Australia slammed for no show at nuke ban talks
A Japanese atomic bomb survivor and an Aboriginal Australian who
lived through multiple nuclear tests slammed their respective
governments Tuesday for not participating in U.N. negotiations on a
treaty to ban nuclear weapons.
"I especially condemn the Japanese government's inability to
fully commit to these negotiations," said Setsuko Thurlow, who lived
through the atomic bomb blast on Aug. 6, 1945, that destroyed her
hometown of Hiroshima.
"Indeed, yesterday morning the Japanese government official's
speech deepened hibakusha's feelings of being continuously betrayed
and abandoned by their own country," she said in her speech during
session of the negotiations, referring to the Japanese terms used for
the atomic bomb survivors.
Thurlow referenced remarks made Monday by Japan's disarmament
ambassador Nobushige Takamizawa, who explained that Tokyo would not
take part in the talks that got under way at U.N. headquarters on
Although Japan has said it wants a nuclear-weapon-free world, it
had been vague in the lead-up to the conference about whether it
would join the U.N. talks, reflecting its reliance on the U.S.
nuclear deterrent for protection.
"Instead, they (the Japanese government) should take an
independent position, which responds to the will of the Japanese
people," Thurlow stated.
The five nuclear weapon states -- Britain, China, France, Russia
and the United States -- which are also permanent members of the U.N.
Security Council, have abstained from the conference, which aims to
hammer out a landmark treaty that would outlaw nuclear weapons for
the first time ever.
Thurlow called on the approximately 115 countries that are
participating in the conference "to establish a clear new
international standard to declare in no uncertain terms that nuclear
weapons are illegitimate, immoral and illegal."
Speaking after Thurlow was Sue Coleman Haseldine, who described
how as a small child she was impacted by the nuclear weapons testing
that the British secretly carried out in the remote area of Maralinga
beginning in the 1950s, which greatly impacted her and her family.
In addition to high incidence of cancer in that area, there are
currently efforts under way to set up nuclear waste dump sites which
pose more hazards to her community.
"Together we need to connect the past, present and future and
work towards a treaty to ban all nuclear weapons so there will be no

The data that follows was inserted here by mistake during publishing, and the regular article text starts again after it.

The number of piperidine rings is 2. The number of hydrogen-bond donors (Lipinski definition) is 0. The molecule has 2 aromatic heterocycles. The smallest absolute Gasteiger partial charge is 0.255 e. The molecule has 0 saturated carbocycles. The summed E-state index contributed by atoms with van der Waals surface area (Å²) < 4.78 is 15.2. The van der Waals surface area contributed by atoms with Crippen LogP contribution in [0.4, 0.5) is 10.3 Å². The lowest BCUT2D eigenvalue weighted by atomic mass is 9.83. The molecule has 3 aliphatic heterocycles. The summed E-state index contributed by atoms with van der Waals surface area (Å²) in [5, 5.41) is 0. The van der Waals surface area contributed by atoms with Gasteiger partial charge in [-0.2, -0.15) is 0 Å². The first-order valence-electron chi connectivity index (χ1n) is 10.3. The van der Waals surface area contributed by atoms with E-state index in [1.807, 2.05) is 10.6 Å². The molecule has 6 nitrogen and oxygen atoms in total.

new victims under a mushroom cloud," she said in her speech. "The
treaty should acknowledge the permanent damage done to people, land
and culture across generations and particularly for indigenous people
"I am actually ashamed of (the Australian government)" for
attending the conference, she told Kyodo News. She stressed the
government had a moral responsibility to participate in light of the
testing, adding that her country is a producer of uranium used for
Australia, like Japan, operates under the U.S. nuclear umbrella.
Meanwhile, Mexico's Ambassador to the United Nations in Geneva,
Jorge Lomonaco, whose country -- along with Austria, Brazil, Ireland,
Nigeria and South Africa -- has led the treaty efforts, said the
survivors' remarks were invaluable to the conference.
"It was incredibly moving and a very important reminder of why
we are here," he told Kyodo News. "We are here for them and
of them and we owe it to them."
Canadian Member of Parliament, Linda Duncan, who was attending
the conference as a co-chair of Parliamentarians for Nuclear
Disarmament, was particularly struck by Thurlow's speech.
"I think it is pretty clear that the most powerful voice we have
heard over these two days is hers," she said.
Duncan also expressed disappointment in her country for not
participating and said she has asked Thurlow, who lives in Canada, to
meet with interested politicians in the near future.
The first session of the negotiations ends Friday and a second
segment will again be held in New York beginning in mid-June with the
hope that a treaty will be hammered out by July. (March 28)